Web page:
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Understanding the Rules of Variable Scope in ES6

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Understanding the Rules of Variable Scope in ES6

First, the author will show how ad-hoc JavaScript variable declarations work, then we'll see the ES6 scope constructs.

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Hello, JavaScript coders. Currently, JS world is running after the ES6 language standard. Many UI projects are translating their code to ES6 with the help of Babel JS and Type Script. Many beginners might be confused about how the scope in JavaScript works. The JavaScript scope is a Pandora box. First, I will show how ad-hoc JavaScript variable declarations work, then we'll see the ES6 scope constructs.

Traditional Hoisting

The process of scoping of variables in JavaScript is called “hoisting”. In this process, the interpreter undergoes two phases.

  • Scan all defined variables (initialized or uninitialized)
  • Parse the code and execute line by line

This is quite different from other programming languages like C or Python. This is the main reason for hundreds of combinations of JavaScript interview questions. By understanding hoisting well, you can reduce bugs in your JS code.

if (false){
  var x = 10;
}

console.log(x)

What does the last line prints?

That prints “undefined”. Due to the effect of hoisting the first pass recognises variable x even from the blocks and virtually pushes them on to the top.

var x;

if (false){
  var x = 10;
}

console.log(x)

This is how the Hoisting works. Remember by default, JS interpreter assigns undefined to all scanned variables. When it come across assignment statements only then it changes the value of the particular variable.

Advantage of Es6 Scope

ES6 adds more weapons in its arsenal when it comes to scope. It has a well-defined scoping system which gives flexibility to the developer over hoisting. We will shortly see an example how that point is valid. ES6 introduces let keyword which declare the variables in a block scope. It also ensures variable is not valid if declaring order is upside down.

let x;

// Prints "undefined"
console.log(x)

But if we re-order the statements it will throw the error since hoisting will not work here.

console.log(x) 

// Throws declaration error
let x; 

:rule 1

When you declare a variable with let, it is available for that block scope. Order is enforced for scope of variable

Now let us see the second rule. If we declare one variable with let we cannot declare one more variable with the same name in the same block.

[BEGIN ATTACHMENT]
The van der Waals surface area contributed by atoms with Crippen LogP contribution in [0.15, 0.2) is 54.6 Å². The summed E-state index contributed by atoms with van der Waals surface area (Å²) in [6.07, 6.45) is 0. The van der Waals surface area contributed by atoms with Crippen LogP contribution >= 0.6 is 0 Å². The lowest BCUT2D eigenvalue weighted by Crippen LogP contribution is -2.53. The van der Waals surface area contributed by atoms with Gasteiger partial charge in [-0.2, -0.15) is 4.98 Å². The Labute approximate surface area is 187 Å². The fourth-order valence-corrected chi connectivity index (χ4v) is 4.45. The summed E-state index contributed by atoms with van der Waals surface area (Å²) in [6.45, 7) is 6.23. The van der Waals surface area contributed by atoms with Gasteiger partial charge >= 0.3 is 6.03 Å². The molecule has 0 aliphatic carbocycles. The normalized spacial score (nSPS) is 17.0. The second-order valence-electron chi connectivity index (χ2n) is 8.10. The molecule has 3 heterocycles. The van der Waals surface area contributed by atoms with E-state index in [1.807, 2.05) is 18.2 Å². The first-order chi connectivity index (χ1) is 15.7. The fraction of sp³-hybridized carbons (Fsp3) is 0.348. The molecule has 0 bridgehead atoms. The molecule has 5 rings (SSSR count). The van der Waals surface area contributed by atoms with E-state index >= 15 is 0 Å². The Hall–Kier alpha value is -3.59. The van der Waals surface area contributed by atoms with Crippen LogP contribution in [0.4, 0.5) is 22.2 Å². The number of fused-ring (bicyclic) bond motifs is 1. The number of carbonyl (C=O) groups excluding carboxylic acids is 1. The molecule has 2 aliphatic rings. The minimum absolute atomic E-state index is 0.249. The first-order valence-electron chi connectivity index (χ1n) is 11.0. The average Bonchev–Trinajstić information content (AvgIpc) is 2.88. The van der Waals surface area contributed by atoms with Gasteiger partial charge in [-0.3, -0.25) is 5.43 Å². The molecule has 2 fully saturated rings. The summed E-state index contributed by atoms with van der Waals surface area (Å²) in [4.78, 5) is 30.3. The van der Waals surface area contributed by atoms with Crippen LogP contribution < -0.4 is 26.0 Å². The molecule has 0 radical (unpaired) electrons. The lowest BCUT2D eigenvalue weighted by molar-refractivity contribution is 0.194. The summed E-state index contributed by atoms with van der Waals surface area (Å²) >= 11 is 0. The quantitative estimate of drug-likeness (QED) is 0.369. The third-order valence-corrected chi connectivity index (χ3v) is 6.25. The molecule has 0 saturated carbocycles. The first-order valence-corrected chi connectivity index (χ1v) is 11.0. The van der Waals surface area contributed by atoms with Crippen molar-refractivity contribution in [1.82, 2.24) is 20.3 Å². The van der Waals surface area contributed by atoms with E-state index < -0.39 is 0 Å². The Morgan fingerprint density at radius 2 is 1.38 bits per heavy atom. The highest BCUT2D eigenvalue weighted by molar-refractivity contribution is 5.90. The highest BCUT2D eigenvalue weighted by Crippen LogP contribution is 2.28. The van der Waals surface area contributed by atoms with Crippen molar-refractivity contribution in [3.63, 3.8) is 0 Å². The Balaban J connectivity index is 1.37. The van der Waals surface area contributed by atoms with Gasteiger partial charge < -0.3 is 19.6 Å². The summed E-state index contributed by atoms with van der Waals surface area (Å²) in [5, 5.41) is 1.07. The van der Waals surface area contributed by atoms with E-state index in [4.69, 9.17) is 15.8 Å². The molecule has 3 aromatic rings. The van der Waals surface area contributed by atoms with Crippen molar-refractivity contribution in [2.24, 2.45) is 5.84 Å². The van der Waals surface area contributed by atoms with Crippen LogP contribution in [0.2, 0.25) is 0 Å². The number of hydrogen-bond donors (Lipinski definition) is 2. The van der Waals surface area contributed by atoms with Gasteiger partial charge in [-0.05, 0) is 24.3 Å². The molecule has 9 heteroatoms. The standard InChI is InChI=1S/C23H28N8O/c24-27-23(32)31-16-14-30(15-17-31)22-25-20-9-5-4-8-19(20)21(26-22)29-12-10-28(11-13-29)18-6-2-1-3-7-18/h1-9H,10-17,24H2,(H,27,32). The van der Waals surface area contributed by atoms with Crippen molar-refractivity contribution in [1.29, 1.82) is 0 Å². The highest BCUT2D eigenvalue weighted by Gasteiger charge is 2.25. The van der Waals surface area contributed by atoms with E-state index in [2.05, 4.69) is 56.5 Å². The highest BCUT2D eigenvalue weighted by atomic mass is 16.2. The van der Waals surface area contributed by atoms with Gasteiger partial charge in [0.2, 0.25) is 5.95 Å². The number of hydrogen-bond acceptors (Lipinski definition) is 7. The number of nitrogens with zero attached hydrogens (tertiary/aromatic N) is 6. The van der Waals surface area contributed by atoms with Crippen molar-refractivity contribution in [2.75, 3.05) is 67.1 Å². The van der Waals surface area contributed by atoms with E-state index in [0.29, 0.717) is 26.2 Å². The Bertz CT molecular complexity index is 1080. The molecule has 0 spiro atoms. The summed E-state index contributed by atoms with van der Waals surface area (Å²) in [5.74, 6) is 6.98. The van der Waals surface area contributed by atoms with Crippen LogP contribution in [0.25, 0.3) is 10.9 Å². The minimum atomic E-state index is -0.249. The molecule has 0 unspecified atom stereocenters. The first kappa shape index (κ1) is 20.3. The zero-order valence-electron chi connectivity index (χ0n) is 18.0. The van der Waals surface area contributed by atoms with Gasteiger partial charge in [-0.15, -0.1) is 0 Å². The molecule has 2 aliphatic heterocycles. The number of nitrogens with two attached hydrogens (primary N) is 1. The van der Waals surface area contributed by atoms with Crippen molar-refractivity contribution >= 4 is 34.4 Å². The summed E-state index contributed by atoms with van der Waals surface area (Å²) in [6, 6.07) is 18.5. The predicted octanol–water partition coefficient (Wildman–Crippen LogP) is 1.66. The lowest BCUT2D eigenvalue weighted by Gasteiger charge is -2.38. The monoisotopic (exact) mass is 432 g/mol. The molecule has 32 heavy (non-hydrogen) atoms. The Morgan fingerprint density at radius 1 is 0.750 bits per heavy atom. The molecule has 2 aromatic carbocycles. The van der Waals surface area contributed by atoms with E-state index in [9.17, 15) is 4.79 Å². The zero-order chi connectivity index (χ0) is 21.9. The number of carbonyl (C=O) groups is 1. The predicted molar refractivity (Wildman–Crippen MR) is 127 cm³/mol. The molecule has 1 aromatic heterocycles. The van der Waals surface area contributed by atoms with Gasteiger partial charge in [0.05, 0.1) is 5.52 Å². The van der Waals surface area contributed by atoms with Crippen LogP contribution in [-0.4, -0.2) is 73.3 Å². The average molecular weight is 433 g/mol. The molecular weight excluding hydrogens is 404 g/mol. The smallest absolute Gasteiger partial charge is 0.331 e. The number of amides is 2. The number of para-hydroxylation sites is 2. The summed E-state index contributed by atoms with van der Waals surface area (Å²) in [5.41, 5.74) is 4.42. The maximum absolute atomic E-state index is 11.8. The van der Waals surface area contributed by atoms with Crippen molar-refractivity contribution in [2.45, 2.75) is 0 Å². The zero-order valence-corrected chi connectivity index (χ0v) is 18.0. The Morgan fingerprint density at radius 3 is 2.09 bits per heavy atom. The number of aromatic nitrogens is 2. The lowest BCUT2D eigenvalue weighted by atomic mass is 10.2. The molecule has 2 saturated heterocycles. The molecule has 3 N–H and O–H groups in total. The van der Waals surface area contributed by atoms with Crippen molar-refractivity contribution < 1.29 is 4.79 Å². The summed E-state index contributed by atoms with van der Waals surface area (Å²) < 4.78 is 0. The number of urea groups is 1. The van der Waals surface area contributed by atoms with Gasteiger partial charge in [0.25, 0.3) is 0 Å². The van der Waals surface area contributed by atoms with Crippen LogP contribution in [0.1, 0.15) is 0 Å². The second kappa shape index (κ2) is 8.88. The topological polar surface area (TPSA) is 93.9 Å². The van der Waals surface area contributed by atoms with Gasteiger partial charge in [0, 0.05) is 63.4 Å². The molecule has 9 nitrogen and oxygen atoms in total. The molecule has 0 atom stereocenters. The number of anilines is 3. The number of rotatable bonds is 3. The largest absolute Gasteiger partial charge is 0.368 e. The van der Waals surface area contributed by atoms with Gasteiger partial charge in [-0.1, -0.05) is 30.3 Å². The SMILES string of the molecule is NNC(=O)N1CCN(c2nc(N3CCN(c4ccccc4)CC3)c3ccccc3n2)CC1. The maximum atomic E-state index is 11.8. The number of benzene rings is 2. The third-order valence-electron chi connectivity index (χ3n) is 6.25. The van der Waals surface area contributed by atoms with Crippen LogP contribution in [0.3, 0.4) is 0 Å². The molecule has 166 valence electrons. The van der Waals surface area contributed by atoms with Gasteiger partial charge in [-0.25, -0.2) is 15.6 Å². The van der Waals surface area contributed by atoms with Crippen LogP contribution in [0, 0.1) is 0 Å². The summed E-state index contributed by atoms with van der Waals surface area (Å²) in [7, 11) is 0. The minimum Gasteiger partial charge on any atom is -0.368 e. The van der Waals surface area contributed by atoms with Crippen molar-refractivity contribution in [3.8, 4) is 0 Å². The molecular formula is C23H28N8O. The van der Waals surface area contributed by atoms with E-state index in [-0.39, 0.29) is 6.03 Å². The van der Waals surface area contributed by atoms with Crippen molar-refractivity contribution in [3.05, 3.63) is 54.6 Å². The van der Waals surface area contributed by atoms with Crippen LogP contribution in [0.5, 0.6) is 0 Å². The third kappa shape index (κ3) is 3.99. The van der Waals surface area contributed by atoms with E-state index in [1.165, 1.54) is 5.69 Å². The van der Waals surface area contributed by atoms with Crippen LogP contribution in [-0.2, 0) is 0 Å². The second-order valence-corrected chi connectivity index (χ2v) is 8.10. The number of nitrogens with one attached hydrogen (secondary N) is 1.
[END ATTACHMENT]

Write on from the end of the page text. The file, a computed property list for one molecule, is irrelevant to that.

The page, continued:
let x = 50; 

console.log(x)

let x; // Throws Already declared error

But if we change the scope then it is perfectly valid.

let x = 12; 
console.log(x)

if (true) {
   let x = 50;
   console.log(x);
}

:rule 2

let keyword will not allow us to declare an already declared variable in the same scope.

In ES6 adds a new keyword called const. Using this we can declare the variables which won’t change throughout the program. If something tries to change a constant it throws an error.

const pi = 3.14;

function area(radius){
    return (pi * radius * radius)
}

pi = 3.24 // throws error

:rule 3

The constkeyword in the ES6 is similar to the other languages. Once defined, we cannot change the value. It is similar to let except value cannot be modified. We cannot re-declare a declared constant.

When we are dealing with loops, we declare an iterating variable. What if we need a use and throw variable which should not be available after looping over something. ES6 let allows us to create such variables in loops.

for (var i = 0; i <= 5; i++){
    console.log(i);
}
console.log(i);

This code prints 0…5 and then last statement prints “undefined”. It means “i” is available to the outside scope. Now see ES6 version.

for (let i = 0; i <= 5; i++){
    console.log(i);
}

console.log(i); // It throws Not Defined Error

:rule 4

For temporary use and throw cases, use let strictly instead of var in that particular scope.

We discussed that variables declared as const are unchangeable. It is partially true. Wondering!. See this case.

const person = {
    name : "Naren"
};

person.age = 24; // Perfectly valid

You might predict it will throw an error. But it’s not. When we get the error is when we change the value assigned to the person in a single shot.

const person = {
 name : “Naren”
};

person = {
 name : “Saikiran”
}; // Throws error because of changing const

these are the lexical scoping abilities the ES6 brings to us. In Node JS programs to enforce a strict “let” usage, we should use this statement in the beginning of the program.

"use strict";

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Topics:
javascript ,es6 ,programming ,web developement ,js ,coding ,tech tips ,technolgy ,programmable web ,language constructs

Published at DZone with permission of Naren Arya. See the original article here.

Opinions expressed by DZone contributors are their own.

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